These days, everyone seems to have a smartphone or, at the very least, what the industry calls a “feature phone,” whose main “feature” appears to be an inability to install apps.
Nonetheless, people all over the world purchased new phones at a record-breaking clip during last three months of 2010.
The worldwide mobile phone market surged 17.9 per cent last quarter according to a report issued on Friday by the analysis firm IDC, marking the biggest quarterly increase ever documented by the firm. Overall, mobile phone shipments grew 18.5 per cent in 2010, the largest annual increase in four years.
Why did vendors ship so many new phones in 2010, particularly at the end of the year, when in 2009, new mobile phone shipments actually sank?
IDC points to a stronger worldwide economy as well as “a wider array of increasingly affordable smartphones” as the reason for this. “Increasingly affordable smartphones” sounds a lot like “Android smartphones” to us, and indeed, much of this growth was driven by Android phones, according to an earlier Nielsen study.
Android still lags considerably behind the iPhone when it comes to apps. But given the herd-like nature of the smartphone market — and the fact that Google reportedly plans to launch a web-accessible, centralized version of the Android Marketplace — Android could catch up in the apps department the same way it has in hardware.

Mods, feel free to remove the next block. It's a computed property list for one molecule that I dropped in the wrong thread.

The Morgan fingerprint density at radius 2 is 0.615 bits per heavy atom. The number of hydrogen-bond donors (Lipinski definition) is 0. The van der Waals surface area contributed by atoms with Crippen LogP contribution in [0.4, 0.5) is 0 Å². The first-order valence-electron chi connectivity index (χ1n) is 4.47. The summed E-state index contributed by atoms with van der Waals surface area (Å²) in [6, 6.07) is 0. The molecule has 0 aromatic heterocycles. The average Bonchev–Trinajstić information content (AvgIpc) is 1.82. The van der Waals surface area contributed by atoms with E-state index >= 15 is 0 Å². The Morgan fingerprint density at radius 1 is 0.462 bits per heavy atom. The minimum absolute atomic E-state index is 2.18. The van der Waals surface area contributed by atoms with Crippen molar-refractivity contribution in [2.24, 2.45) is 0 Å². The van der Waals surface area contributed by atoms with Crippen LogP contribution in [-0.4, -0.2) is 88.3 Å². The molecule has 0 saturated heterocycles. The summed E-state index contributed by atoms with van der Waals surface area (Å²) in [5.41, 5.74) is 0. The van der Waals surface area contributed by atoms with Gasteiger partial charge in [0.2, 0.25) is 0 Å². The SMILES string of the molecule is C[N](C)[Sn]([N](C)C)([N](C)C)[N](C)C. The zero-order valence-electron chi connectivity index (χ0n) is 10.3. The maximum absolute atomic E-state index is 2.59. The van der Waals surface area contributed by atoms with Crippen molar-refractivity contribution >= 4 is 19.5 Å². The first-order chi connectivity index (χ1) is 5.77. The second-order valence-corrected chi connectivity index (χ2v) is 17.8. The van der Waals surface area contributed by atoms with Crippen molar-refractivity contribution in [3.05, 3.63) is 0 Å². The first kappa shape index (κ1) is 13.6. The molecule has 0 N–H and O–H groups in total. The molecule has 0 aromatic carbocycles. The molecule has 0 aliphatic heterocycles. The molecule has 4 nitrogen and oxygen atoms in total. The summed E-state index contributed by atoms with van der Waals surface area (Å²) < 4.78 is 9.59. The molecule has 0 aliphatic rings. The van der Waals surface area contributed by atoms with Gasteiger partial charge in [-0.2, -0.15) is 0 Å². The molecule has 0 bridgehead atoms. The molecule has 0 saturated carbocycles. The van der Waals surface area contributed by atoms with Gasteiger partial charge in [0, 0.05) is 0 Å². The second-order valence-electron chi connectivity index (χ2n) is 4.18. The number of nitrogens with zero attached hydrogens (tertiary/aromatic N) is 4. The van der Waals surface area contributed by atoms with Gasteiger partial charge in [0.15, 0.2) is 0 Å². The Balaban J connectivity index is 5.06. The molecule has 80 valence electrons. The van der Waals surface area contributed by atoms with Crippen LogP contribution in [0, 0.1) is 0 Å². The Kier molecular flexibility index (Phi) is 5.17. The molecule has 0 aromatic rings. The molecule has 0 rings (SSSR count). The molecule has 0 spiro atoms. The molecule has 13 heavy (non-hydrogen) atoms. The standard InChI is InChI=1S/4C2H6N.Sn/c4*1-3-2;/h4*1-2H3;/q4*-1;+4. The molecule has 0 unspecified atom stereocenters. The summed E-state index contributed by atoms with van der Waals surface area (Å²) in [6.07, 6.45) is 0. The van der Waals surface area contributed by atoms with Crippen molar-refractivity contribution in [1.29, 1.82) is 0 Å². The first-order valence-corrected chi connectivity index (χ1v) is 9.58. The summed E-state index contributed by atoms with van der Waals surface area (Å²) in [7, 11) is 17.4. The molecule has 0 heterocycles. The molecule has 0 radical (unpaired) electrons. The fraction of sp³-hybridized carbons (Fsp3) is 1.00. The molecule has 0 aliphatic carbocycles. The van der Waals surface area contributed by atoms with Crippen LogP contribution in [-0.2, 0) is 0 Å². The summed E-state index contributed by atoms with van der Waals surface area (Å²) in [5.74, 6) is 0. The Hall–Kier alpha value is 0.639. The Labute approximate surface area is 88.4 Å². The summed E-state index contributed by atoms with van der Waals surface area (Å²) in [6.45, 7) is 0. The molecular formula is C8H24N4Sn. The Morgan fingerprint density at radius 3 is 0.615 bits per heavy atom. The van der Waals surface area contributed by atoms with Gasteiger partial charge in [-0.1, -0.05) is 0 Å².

Regardless, the entire sector is booming, largely due to customers snapping up app-running smartphones.
“The mobile phone market has the wind behind its sails,” said Kevin Restivo, senior research analyst with IDC’s Worldwide Mobile Phone Tracker. “Mobile phone users are eager to swap out older devices for ones that handle data as well as voice, which is driving growth and replacement cycles.”
Smartphones will continue to drive the worldwide mobile phone market until at least 2014, according to IDC, which expects smartphone shipments to increase 43.7 per cent this year over 2010. Many of these purchases will represent upgrades from previous smartphones, and Android users are as likely as iPhone users to stick with their current platform according to eMarketer, which also found that more and more of you will choose Android over the coming years, with Android’s market share eclipsing that of the iPhone by 2012.
“The open-source Android OS requires no licensing fee, and allows handset manufacturers and wireless carriers considerable latitude to customise the user interface according to their desired specifications,” said eMarketer principle analyst Noah Elkin. “With a growing roster of manufacturer and carrier partners in every major market and market segment, scale for Android is coming quickly in terms of device, market share, apps and ad revenues.”
As boring as market predictions can be, these ones have a special resonance for smartphone users, who benefit when their platform becomes more popular. If more people use your type of smartphone, that platform will draw more app developers, improving the phone even after you buy it.